Rise of the Revolutionary Moderate

What took place in Egypt between Jan. 25 and Feb. 11, 2011, was a revolution, but it was non-violent and it joined together disparate ideological factions, rich and poor, old and young, Christian and Muslim. It gave the lie to the notion that moderation in politics cannot be a revolutionary force for transformative change.

In the United States, we have put far too much stock in the idea that identity politics boils down, in this aftermath of centuries of discrimination, to liberal versus conservative, with two diametrically opposed views on every policy. Conservative activists are “radicals” somehow intent on ruining the middle class, while progressive activists are “revolutionaries” somehow intent on waging a Marxist class war.

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Red-Blooded Conservatives & Blue-Ocean Progressives

There is a fallacy at the heart of the political discourse of late 20th and early 21st century America: that conservatives and liberals are diametrically opposed, unable to work together, and committed at their very core to one another’s destruction. Certainly, when ideology comes into the debate, there are hotly contested arguments to be had. But honest conservatives and honest liberals have a lot more in common than we normally admit.

At the heart of what motivates people to call themselves conservative, there is an impulse to gravitate toward clarity, toward what is known to be good in people and in society, toward a set of principles by which society can find its way through the turbulent waters of an unknowable future. At the heart of what motivates people to call themselves liberal or progressive is a not-too-dissimilar impulse to gravitate toward reason, toward what is known to be good in people and in society, toward a set of principles by which we can work together to calm the seas of a turbulent and unknowable future.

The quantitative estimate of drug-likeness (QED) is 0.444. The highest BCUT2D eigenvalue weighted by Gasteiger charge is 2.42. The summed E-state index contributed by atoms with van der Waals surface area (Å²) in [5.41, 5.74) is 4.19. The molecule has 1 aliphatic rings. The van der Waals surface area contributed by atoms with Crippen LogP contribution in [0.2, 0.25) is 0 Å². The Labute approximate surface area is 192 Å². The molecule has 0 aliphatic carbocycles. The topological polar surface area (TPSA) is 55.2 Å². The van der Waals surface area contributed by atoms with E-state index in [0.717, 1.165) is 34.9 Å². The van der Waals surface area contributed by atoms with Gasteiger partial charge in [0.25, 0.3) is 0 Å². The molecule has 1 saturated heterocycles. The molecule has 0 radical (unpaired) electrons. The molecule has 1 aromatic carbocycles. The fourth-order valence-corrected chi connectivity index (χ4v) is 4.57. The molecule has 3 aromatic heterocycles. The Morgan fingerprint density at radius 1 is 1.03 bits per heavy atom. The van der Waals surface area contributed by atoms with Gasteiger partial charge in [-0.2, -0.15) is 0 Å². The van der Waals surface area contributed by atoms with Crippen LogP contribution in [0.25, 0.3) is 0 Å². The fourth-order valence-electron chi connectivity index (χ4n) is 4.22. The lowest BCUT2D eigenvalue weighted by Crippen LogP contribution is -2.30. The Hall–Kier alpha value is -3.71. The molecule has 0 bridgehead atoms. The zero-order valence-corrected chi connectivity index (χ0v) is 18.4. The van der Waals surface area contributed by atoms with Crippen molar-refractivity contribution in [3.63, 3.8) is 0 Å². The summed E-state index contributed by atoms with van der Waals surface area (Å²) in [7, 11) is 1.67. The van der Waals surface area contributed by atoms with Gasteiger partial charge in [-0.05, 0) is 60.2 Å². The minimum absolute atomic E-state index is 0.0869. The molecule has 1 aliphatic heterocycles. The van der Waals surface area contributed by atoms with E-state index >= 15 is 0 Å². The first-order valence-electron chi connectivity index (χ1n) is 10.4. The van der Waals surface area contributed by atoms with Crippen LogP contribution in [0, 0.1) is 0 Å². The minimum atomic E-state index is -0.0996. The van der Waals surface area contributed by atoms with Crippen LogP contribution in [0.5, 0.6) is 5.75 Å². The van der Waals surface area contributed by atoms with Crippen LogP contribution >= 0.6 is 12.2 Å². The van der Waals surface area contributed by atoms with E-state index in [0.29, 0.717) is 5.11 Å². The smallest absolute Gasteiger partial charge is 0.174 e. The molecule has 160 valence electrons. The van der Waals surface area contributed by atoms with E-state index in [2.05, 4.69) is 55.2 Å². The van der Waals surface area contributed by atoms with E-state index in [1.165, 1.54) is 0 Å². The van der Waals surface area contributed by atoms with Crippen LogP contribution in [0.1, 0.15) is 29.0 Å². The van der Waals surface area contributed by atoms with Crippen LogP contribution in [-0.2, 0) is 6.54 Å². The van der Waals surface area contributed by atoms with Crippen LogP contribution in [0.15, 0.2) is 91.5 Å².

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To Honor the Consent of the Governed

Today, the pro-democracy protest movement that began to put down roots in Egypt’s public life on January 25, 2011, at Midan Tahrir (or Liberation Square) in central Cairo, not only continued its expansion across the capital and throughout the nation, but achieved one of its major political aims: the resignation of Hosni Mubarak, who had ruled as an authoritarian strongman for thirty years, without ever lifting the emergency laws that allowed him to crush dissent and marginalize political opposition.

February 11, 2011, must be remembered as a day when human decency and justice won out over the arbitrary acts of autocrats and torturers. Today must be remembered as a day when the idea that the only legitimate government is one that is formed with the consent of the governed was again affirmed by a diverse and impassioned political center demanding basic respect for fundamental values and the ethical treatment of all people.

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